If you want your team to be effec­tive, you need meeting ground rules — and you need agree­ment about how to use them. Many teams that have ground rules don’t regu­larly use them. But having rules in place that you consis­tently enforce can signif­i­cantly improve how your team solves prob­lems and makes deci­sions.

There are different types of ground rules. Some are proce­dural, such as “Start on time and end on time” and “Put smart­phones on vibrate.” Proce­dural ground rules are useful but don’t help your team create produc­tive behavior beyond, say, everyone being on time and having their smart­phones on vibrate.

Other ground rules are abstract, such as “Treat everyone with respect” and “Be construc­tive.” These rules focus on a desir­able outcome but don’t iden­tify the specific behav­iors that are respectful or construc­tive. As a result, abstract rules create prob­lems if group members have different ideas about how to act respect­fully. For some group members, acting respect­fully means not raising any concerns about indi­vidual members in the group; for other members it may mean the oppo­site.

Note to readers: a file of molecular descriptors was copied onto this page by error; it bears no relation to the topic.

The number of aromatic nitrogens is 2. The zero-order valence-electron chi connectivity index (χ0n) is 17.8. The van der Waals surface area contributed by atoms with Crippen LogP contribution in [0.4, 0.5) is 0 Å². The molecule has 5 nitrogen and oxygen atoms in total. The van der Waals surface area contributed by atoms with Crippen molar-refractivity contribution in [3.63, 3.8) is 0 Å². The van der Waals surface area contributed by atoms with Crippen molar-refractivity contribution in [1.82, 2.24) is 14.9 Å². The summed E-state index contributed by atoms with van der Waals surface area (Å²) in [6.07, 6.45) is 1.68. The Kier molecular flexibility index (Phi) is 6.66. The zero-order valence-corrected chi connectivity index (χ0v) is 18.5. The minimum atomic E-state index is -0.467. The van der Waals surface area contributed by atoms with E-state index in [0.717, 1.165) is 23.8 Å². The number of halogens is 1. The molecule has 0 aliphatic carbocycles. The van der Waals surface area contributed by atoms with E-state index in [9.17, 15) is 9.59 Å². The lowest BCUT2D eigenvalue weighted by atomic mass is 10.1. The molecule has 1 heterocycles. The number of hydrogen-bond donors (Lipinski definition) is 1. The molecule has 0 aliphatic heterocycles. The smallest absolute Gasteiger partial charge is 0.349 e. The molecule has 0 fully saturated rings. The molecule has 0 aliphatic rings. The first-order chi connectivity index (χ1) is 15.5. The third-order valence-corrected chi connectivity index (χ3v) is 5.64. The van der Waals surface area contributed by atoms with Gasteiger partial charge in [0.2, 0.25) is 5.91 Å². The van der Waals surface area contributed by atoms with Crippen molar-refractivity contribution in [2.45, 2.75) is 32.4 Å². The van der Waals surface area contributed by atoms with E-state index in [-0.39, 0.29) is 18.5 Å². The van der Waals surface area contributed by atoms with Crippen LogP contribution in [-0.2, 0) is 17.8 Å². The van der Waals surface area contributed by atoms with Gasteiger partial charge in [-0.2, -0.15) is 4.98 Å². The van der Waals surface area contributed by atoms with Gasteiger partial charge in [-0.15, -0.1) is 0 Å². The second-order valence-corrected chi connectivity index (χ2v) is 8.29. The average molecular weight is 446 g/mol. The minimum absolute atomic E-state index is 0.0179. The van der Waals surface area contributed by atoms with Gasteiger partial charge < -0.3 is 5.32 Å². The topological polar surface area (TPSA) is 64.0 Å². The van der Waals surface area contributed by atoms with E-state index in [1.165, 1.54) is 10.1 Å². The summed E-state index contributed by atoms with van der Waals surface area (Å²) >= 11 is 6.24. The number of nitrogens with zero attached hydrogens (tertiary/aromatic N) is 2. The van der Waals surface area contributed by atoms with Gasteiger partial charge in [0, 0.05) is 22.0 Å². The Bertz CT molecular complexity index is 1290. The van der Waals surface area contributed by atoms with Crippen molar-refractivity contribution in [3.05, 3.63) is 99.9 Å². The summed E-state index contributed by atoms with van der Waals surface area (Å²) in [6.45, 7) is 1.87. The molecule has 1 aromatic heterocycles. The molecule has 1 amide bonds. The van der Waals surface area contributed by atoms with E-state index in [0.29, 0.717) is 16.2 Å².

Behav­ioral ground rules are more useful. They describe specific actions that team members should take to act effec­tively. Exam­ples of behav­ioral ground rules include “make state­ments and ask genuine ques­tions” and “explain your reasoning and intent.” · Go to Eight ground rules for great meet­ings →